Abstract: Calabi-Yau manifolds have played a central role in important developments in string theory and mathematical physics.  Famously, they admit Ricci flat metrics — but the proof of that fact is not constructive, and the metrics remain mysterious.  K3 is perhaps the simplest non-trivial compact Calabi-Yau space.  In this talk, I describe two different methods of constructing (smooth, Ricci flat) K3 metrics, and a string theory duality which relates them.  The duality re-sums infinite towers of disc instanton corrections via a purely classical infinite-dimensional hyperkahler quotient construction, which can be practically implemented.

Fall 2020:

Date Speaker Title/Abstract
9/23/2020 David Kazhdan (Hebrew University) Title: On Applications of Algebraic Combinatorics to Algebraic Geometry

Abstract: I present a derivation of a number of  results on morphisms of a high Schmidt’s rank from a result in Algebraic Combinatorics. In particular will explain the flatness of such morphisms and show their fibers have rational singularities.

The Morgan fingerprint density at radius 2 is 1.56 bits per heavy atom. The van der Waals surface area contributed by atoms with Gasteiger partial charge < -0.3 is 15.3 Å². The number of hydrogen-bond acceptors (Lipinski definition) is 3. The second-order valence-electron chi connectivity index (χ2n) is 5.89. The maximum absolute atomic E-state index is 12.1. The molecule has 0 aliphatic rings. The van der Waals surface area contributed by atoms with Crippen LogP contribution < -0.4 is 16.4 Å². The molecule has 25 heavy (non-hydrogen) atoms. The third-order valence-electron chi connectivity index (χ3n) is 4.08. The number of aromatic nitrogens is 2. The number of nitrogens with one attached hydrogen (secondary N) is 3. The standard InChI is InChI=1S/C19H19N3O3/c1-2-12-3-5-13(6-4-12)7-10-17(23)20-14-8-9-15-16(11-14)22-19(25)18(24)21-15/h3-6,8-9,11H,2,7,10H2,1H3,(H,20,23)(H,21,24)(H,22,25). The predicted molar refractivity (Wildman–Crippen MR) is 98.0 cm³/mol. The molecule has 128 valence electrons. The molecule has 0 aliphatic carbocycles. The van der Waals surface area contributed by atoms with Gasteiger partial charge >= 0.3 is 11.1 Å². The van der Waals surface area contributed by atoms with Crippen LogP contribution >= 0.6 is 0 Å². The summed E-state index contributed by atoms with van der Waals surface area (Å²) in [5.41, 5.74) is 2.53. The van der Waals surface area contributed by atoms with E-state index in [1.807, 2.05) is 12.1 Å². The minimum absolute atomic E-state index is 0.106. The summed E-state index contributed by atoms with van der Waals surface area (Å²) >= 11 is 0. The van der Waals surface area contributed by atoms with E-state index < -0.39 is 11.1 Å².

Mariangela Lisanti (Princeton University)


Title: Mapping the Milky Way’s Dark Matter Halo with Gaia

Abstract: The Gaia mission is in the process of mapping nearly 1% of the Milky Way’s stars—-nearly a billion in total.  This data set is unprecedented and provides a unique view into the formation history of our Galaxy and its associated dark matter halo.  I will review results based on the most recent Gaia data release, demonstrating how the evolution of the Galaxy can be deciphered from the stellar remnants of massive satellite galaxies that merged with the Milky Way early on.  This analysis is an inherently “big data” problem, and I will discuss how we are leveraging machine learning techniques to advance our understanding of the Galaxy’s evolution.  Our results indicate that the local dark matter is not in equilibrium, as typically assumed, and instead exhibits distinctive dynamics tied to the disruption of satellite galaxies.  The updated dark matter map built from the Gaia data has ramifications for direct detection experiments, which search for the interactions of these particles in terrestrial targets.

10/14/2020 Gil Kalai (Hebrew University and IDC Herzliya)


Title: Statistical, mathematical, and computational aspects of noisy intermediate-scale quantum computers